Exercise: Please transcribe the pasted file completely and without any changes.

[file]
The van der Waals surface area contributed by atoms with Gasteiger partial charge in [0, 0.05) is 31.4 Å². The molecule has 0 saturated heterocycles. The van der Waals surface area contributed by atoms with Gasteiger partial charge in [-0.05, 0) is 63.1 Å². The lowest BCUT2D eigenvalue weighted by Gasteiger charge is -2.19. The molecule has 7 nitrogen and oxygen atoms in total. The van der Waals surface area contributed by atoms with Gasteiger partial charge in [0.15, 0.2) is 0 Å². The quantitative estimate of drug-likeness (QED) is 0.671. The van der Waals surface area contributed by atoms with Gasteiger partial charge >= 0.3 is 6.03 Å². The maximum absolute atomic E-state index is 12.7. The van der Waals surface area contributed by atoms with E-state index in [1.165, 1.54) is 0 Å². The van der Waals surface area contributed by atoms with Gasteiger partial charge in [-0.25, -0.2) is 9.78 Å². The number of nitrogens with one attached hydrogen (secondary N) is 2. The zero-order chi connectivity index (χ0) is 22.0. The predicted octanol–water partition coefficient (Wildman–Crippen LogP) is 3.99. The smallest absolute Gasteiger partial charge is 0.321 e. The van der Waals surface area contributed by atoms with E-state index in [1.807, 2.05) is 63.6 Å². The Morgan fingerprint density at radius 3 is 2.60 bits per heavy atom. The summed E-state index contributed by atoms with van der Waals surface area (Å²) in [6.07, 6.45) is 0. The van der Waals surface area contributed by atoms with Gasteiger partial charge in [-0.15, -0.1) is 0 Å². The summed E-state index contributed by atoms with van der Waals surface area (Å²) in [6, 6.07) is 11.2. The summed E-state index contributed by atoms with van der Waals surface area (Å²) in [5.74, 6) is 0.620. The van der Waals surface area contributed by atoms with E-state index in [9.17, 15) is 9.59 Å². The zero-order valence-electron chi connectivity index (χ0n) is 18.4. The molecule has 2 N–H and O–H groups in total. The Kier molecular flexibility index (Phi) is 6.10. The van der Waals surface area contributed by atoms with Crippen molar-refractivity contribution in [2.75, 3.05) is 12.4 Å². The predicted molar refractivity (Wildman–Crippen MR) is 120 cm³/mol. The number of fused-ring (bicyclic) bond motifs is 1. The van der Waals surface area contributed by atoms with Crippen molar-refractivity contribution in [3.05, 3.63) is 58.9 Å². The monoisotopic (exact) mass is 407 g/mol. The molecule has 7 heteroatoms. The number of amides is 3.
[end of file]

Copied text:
The van der Waals surface area contributed by atoms with Gasteiger partial charge in [0, 0.05) is 31.4 Å². The molecule has 0 saturated heterocycles. The van der Waals surface area contributed by atoms with Gasteiger partial charge in [-0.05, 0) is 63.1 Å². The lowest BCUT2D eigenvalue weighted by Gasteiger charge is -2.19. The molecule has 7 nitrogen and oxygen atoms in total. The van der Waals surface area contributed by atoms with Gasteiger partial charge in [0.15, 0.2) is 0 Å². The quantitative estimate of drug-likeness (QED) is 0.671. The van der Waals surface area contributed by atoms with Gasteiger partial charge >= 0.3 is 6.03 Å². The maximum absolute atomic E-state index is 12.7. The van der Waals surface area contributed by atoms with E-state index in [1.165, 1.54) is 0 Å². The van der Waals surface area contributed by atoms with Gasteiger partial charge in [-0.25, -0.2) is 9.78 Å². The number of nitrogens with one attached hydrogen (secondary N) is 2. The zero-order chi connectivity index (χ0) is 22.0. The predicted octanol–water partition coefficient (Wildman–Crippen LogP) is 3.99. The smallest absolute Gasteiger partial charge is 0.321 e. The van der Waals surface area contributed by atoms with E-state index in [1.807, 2.05) is 63.6 Å². The Morgan fingerprint density at radius 3 is 2.60 bits per heavy atom. The summed E-state index contributed by atoms with van der Waals surface area (Å²) in [6.07, 6.45) is 0. The van der Waals surface area contributed by atoms with Gasteiger partial charge in [-0.15, -0.1) is 0 Å². The summed E-state index contributed by atoms with van der Waals surface area (Å²) in [6, 6.07) is 11.2. The summed E-state index contributed by atoms with van der Waals surface area (Å²) in [5.74, 6) is 0.620. The van der Waals surface area contributed by atoms with E-state index in [9.17, 15) is 9.59 Å². The zero-order valence-electron chi connectivity index (χ0n) is 18.4. The molecule has 2 N–H and O–H groups in total. The Kier molecular flexibility index (Phi) is 6.10. The van der Waals surface area contributed by atoms with Crippen molar-refractivity contribution in [2.75, 3.05) is 12.4 Å². The predicted molar refractivity (Wildman–Crippen MR) is 120 cm³/mol. The number of fused-ring (bicyclic) bond motifs is 1. The van der Waals surface area contributed by atoms with Crippen molar-refractivity contribution in [3.05, 3.63) is 58.9 Å². The monoisotopic (exact) mass is 407 g/mol. The molecule has 7 heteroatoms. The number of amides is 3.